Content thumbnail European attractiveness survey January 2017
LONGER-TERM AGENDA EY point of view: trade and supply chain Understanding the trade-offs From a trade and supply chain standpoint, the vote in favor of Brexit In case of the Netherlands and Belgium, both are major trade hubs with involves potential changes for European businesses. a high degree of exposure to the UK market. For Ireland, the UK is an Currently, as part of the EU, the UK enjoys unfettered access to the important export destination. bloc’s single market without tariffs or quotas, and vice versa for EU For European boardrooms, Brexit raises question not just over the countries. The EU is a large trade partner for the UK, accounting for 44% future UK-EU trade relationship but also those with other trade partners. of exports and 53% of imports in 2015. The central scenario remains Following Brexit, the UK will lose its preferential trade relationships with that the UK and EU strikes a Free Trade Agreement of some sort, which over 50 countries with which the EU currently has FTAs, though it will would involve no or limited tariffs. However, if the UK leaves the single almost certainly seek to grandfather many of these. Britain leaving could market without a trade deal with the EU, trade between the UK and the also trigger calls for compensatory measures from countries with whom EU would be subject to average most favored nation tariffs applied by the EU currently has FTAs with, given that the EU market will shrink. the EU on other WTO members. These range from: cars 9.8%, chemicals However, the UK will also be able to run its own trade policy, which offers 4.5%, textiles 6.5%, beverages and tobacco 19.4% and transport the chance to strike quicker FTAs with countries such as the US, New equipment 4.3%. Even with an FTA, exporters and importers would still Zealand, Australia and emerging economies. This could open up new be subject to new rules and customs procedures, such as rules of origin. markets for UK-based businesses. From an EU perspective, the UK is an important part of the European supply chain, both for manufacturing goods and services such as finance Mats Persson and media. The Netherlands, Ireland, Belgium, Germany and France are EY Executive Director, Performance Improvement likely to be most impacted in trade terms by a UK departure from the EU. Source: “Beyond Britain: The global implications of Brexit,” HSBC Global Research, 24 June 2016, via Thomson Research; Brexit: What does it mean for Europe?, Euler Hermes, May 2016; Economic Analysis — Brexit: Export Opportunities, Not Just Risks, BMI Research, 18 July 2016; Brexportgeddon?, Oxford Economics, March 2016; World Tariff Profiles 2016, World Trade Organization, 2016. EY’s European attractiveness survey January 2017 23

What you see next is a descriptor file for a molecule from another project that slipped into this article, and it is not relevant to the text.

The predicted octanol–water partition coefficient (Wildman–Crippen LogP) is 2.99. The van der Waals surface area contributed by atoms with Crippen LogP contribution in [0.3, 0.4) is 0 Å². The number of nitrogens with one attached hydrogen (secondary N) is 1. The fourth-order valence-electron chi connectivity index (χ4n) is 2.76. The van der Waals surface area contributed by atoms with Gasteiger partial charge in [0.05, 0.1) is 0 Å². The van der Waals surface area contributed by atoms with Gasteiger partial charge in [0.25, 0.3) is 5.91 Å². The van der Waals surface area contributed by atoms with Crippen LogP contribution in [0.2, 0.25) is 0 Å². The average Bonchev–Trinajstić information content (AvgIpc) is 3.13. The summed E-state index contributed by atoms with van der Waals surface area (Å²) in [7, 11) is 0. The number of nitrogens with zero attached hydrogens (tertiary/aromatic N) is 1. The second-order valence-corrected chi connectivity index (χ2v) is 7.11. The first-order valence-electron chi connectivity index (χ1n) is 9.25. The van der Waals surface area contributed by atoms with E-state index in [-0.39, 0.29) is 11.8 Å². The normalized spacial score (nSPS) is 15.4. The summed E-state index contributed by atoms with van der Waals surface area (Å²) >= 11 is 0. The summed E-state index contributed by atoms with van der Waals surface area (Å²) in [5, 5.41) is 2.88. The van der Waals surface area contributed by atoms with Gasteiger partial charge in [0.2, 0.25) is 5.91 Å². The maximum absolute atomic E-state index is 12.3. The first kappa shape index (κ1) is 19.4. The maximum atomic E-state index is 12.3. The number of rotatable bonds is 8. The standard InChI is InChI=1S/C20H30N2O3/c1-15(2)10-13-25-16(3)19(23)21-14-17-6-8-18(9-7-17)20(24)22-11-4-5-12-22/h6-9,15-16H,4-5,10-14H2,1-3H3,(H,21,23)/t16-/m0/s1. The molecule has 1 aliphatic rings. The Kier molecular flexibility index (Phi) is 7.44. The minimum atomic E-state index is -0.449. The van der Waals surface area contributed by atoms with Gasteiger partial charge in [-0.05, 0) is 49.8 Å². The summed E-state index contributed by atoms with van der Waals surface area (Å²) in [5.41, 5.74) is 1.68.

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EY's attractiveness surveys and program Contents How EY designed the research An EY survey on foreign investment Ten lessons learned (1-5) Ten lessons learned (6-10)
Keen on Europe, yet cautious Global economic volatility and fragmentation EY POV - Jeremy Jennings EY POV - Alessandro Cenderello More active investment strategies EY POV - Jean-Benoit Berty
A rethink of pan-European investments EY POV: automotive -Jörg Hönemann The UK's attractiveness will be affected EY POV - Mark Gregory Europe's FDI map starting to shift Corporate income tax rate across Europe Cities compete for foreign investment
Investors in Europe are focused on managing the present Deterioration in operating margins Plans to redesign supply chains EY POV - Olivier Macard EY POV - Mats Persson